Battling Boredom – 99 Strategies to Spark Student Engagement is written by Bryan Harris, the professional development director for Casa Grande (Arizona) Elementary School District, and published by Eye on Education/Routledge. The company’s website convincingly shares, “Our mission is to provide busy educators with practical information on professional development, educational leadership, school improvement, student assessment, data analysis, teaching skills, and other related topics.” After reading Harris’ 99 strategies, I am intrigued by what he has to say and what this company has to offer educators.
It is obvious that Mr. Harris has had direct connection with students and teachers and understands the dynamic of a classroom. The strategies that he offers are hands-on and engaging. Some are basic (begin lesson with a story that correlates to the learning), but applicable to less experienced teachers needing ideas to get started. Other ideas are unique and engaging and will benefit teachers at all experience levels. I have 12 years of teaching experience, and found myself making notes and placing post-it notes throughout the book, intrigued by an idea like “The 2×10 Method” proposed for reluctant learners. The teacher is asked to spend 2 minutes a day, for 10 days, getting to know the student on a more personal level. The idea being that building a trusting, caring relationship with the child will assist in involving the student in participatory learning.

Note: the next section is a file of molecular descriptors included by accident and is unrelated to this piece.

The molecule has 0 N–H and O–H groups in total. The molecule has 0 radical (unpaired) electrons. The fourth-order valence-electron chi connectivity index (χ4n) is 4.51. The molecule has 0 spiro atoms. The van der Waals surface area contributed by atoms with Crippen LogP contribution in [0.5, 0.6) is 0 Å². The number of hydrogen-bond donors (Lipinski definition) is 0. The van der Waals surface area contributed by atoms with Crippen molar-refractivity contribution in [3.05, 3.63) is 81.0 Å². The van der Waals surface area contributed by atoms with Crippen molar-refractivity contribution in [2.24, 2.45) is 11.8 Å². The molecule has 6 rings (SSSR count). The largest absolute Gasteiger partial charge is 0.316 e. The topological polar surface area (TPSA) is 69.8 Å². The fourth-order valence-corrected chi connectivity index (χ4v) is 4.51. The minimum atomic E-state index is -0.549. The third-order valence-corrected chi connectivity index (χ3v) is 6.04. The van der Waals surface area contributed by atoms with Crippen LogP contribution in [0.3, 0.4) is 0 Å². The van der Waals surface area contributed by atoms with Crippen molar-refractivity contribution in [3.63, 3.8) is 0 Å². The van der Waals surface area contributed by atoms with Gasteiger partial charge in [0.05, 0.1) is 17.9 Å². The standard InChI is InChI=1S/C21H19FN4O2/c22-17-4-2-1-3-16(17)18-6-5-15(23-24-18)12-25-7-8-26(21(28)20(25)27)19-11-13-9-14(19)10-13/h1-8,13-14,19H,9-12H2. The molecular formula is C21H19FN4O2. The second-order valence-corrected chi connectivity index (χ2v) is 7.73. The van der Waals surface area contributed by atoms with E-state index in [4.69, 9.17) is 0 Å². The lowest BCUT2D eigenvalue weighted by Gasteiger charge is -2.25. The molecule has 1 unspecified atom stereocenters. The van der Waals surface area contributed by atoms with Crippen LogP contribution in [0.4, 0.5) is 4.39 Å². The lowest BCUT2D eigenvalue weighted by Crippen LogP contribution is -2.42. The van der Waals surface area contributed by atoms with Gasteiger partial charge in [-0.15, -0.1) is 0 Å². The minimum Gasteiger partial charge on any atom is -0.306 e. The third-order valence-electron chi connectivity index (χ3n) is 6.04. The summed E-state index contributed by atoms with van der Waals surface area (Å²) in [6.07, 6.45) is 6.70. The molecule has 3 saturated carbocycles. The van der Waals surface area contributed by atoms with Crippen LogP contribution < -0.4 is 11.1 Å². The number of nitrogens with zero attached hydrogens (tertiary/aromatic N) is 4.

Technique for Use
How do you avoid this book becoming a dusty addition to your often-overlooked PD collection? My suggestion for using the plethora of ideas offered is simply to choose a few at a time to implement now. Select five of the strategies and plan lessons that include each of these new ideas, making them your own. I’m making a hard copy of the five I’ve selected to begin with and I’ll reference these ideas as I create my plans. As I gain mastery over the first set, additional strategies can be introduced in future lessons.
The format of the book is conducive to quick reference: contents, strategies, suggested readings and resources. The majority of the book focuses on the ‘strategies’ with direct application in the classroom which are broken into specific categories: begin/end a lesson, independent/whole group/small group lessons, and two intriguing sections — strategies for student movement and strategies for working with reluctant learners. The resources section includes ready-to-use, printable materials that correlate with the featured strategies.
I would recommend Harris’ book to all teachers looking for ways to engage students. His 99 strategies are clever, simple to implement and in the hands of a good teacher will certainly help promote active learning.
Lorri Kingan is a Library Media Specialist for Green Local Schools in Green, Ohio. She teaches library media skills at Green Intermediate School which serves 1,000 fourth, fifth and sixth graders. She also oversees the library program at Green Primary School. Lorri previously taught Language Arts and Social Studies. In her free time, she enjoys being a wife, a mother to three teenage boys, an insatiable reader and an internet addict.